Point of View in "The Garden-Party" by Katherine Mansfield

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Point of View in “The Garden-Party”
“The Garden-Party” by Katherine Mansfield can easily be classified as a coming of age tale for the main character and narrator, Laura Sheridan. The ending of the story leaves the reader with many more questions than answers. This is mainly because Laura herself is unable to put into words what she has learned from her new experience with death. “She stopped, she looked at her brother. ‘Isn’t life,’ she stammered, ‘Isn’t life –’ But what life was she couldn’t explain” (Daley 218). As a reader, it is hard to come to any sort of conclusion about what she took away from the experience because the author gives us such an ambiguous response which to base the entire story off of. Mansfield’s creatively constructed conclusion leaves room for interpretation from the reader as to what Laura will learn from this experience and what her ultimate outcome will be.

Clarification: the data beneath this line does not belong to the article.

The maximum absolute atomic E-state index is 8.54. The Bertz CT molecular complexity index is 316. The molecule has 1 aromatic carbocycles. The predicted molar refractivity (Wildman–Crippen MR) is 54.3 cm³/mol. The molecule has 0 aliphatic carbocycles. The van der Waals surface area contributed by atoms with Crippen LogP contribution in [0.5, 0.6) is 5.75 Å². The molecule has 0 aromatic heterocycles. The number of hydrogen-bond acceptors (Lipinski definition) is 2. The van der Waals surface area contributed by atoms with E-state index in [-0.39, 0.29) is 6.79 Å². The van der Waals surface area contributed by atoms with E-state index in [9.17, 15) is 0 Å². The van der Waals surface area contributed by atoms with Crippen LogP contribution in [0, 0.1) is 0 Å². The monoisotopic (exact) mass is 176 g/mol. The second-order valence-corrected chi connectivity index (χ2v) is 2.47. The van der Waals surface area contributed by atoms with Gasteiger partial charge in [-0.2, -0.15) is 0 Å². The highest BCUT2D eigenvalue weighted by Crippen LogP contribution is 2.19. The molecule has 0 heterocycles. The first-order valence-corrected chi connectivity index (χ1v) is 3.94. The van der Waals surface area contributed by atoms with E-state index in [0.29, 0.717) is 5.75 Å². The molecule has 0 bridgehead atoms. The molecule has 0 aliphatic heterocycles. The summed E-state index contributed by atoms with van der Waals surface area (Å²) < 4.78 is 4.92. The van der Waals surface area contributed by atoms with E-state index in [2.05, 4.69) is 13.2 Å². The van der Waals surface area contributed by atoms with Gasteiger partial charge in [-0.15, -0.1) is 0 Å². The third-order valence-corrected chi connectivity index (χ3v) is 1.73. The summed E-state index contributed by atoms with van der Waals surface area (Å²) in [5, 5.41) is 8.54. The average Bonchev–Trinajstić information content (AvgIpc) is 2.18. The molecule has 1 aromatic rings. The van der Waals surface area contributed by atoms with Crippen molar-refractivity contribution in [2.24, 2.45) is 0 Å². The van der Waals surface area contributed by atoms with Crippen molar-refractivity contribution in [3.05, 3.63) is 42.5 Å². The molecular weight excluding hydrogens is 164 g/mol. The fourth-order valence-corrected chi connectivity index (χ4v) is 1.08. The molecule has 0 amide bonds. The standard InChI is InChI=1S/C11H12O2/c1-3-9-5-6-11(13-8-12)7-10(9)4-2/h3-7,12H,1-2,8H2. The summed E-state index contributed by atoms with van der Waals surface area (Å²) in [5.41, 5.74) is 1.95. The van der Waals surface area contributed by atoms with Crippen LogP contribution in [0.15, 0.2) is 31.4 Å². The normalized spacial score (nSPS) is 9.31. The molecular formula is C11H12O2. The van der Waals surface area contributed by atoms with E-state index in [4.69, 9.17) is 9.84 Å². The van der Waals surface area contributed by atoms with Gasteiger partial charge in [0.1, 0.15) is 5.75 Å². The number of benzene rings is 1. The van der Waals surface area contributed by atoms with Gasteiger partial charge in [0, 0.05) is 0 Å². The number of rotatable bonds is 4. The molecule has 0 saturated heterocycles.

Laura’s struggle within herself is apparent from the beginning of the story. She is seen by readers as being very different from the rest of her family and seems to struggle with being herself and conforming to the norms of her class like the rest of the family appears to be doing. “But Meg could not possibly go and supervise the men. She had washed her hair before breakfast, and she sat drinking her coffee in a green turban, with a dark wet curl stamped on each cheek. Jose, the butterfly, always came down in a silk petticoat and a kimono jacket” (Daley 206). Laura’s sisters are completely self-absorbed and their primary focus is on their outward appearance which most likely was a learned trait from their own mother. Laura does however give in to a few social norms throughout the work, but finds the outcome to be quite dissatisfying. “‘Good morning,’ she said, copying her mother’s voice. But that sounded so fearfully affected that she was ashamed, and stammered like a little girl…” (Daley 207). Laura tries to mimic her mother’s voice that she used when speaking with her...
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